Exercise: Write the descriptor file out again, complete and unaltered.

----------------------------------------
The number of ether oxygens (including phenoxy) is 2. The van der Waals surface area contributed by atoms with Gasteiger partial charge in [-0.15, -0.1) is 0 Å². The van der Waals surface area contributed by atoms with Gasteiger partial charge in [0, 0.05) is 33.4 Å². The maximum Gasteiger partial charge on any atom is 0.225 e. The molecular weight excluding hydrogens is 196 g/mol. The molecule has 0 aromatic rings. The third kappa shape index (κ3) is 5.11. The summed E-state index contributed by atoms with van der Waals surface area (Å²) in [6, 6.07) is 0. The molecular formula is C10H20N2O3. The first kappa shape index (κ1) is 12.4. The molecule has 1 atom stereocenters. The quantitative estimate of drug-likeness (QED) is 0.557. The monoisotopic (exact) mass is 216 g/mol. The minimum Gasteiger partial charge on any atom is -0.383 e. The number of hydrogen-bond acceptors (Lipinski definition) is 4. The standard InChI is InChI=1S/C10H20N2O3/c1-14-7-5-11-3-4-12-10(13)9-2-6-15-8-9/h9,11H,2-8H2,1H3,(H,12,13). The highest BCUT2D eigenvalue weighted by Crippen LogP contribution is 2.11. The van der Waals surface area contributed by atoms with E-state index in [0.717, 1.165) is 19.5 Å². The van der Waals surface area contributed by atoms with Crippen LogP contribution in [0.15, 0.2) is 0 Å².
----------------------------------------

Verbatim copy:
The number of ether oxygens (including phenoxy) is 2. The van der Waals surface area contributed by atoms with Gasteiger partial charge in [-0.15, -0.1) is 0 Å². The van der Waals surface area contributed by atoms with Gasteiger partial charge in [0, 0.05) is 33.4 Å². The maximum Gasteiger partial charge on any atom is 0.225 e. The molecular weight excluding hydrogens is 196 g/mol. The molecule has 0 aromatic rings. The third kappa shape index (κ3) is 5.11. The summed E-state index contributed by atoms with van der Waals surface area (Å²) in [6, 6.07) is 0. The molecular formula is C10H20N2O3. The first kappa shape index (κ1) is 12.4. The molecule has 1 atom stereocenters. The quantitative estimate of drug-likeness (QED) is 0.557. The monoisotopic (exact) mass is 216 g/mol. The minimum Gasteiger partial charge on any atom is -0.383 e. The number of hydrogen-bond acceptors (Lipinski definition) is 4. The standard InChI is InChI=1S/C10H20N2O3/c1-14-7-5-11-3-4-12-10(13)9-2-6-15-8-9/h9,11H,2-8H2,1H3,(H,12,13). The highest BCUT2D eigenvalue weighted by Crippen LogP contribution is 2.11. The van der Waals surface area contributed by atoms with E-state index in [0.717, 1.165) is 19.5 Å². The van der Waals surface area contributed by atoms with Crippen LogP contribution in [0.15, 0.2) is 0 Å².